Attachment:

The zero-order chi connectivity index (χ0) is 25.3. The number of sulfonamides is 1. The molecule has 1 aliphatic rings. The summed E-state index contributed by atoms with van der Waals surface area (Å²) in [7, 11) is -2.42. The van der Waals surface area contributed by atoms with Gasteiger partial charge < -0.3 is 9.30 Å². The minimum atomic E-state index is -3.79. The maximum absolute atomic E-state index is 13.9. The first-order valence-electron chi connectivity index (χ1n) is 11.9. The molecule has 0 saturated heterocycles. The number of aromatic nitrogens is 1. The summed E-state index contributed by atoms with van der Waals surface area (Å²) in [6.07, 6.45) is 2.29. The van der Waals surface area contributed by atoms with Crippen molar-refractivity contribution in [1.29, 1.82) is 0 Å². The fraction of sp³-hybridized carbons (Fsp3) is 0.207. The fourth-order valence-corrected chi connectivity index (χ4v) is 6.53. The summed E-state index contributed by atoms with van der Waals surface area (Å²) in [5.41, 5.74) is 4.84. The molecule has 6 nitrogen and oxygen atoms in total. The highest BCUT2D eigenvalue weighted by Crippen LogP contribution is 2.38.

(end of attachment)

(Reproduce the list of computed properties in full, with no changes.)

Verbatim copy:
The zero-order chi connectivity index (χ0) is 25.3. The number of sulfonamides is 1. The molecule has 1 aliphatic rings. The summed E-state index contributed by atoms with van der Waals surface area (Å²) in [7, 11) is -2.42. The van der Waals surface area contributed by atoms with Gasteiger partial charge < -0.3 is 9.30 Å². The minimum atomic E-state index is -3.79. The maximum absolute atomic E-state index is 13.9. The first-order valence-electron chi connectivity index (χ1n) is 11.9. The molecule has 0 saturated heterocycles. The number of aromatic nitrogens is 1. The summed E-state index contributed by atoms with van der Waals surface area (Å²) in [6.07, 6.45) is 2.29. The van der Waals surface area contributed by atoms with Crippen molar-refractivity contribution in [1.29, 1.82) is 0 Å². The fraction of sp³-hybridized carbons (Fsp3) is 0.207. The fourth-order valence-corrected chi connectivity index (χ4v) is 6.53. The summed E-state index contributed by atoms with van der Waals surface area (Å²) in [5.41, 5.74) is 4.84. The molecule has 6 nitrogen and oxygen atoms in total. The highest BCUT2D eigenvalue weighted by Crippen LogP contribution is 2.38.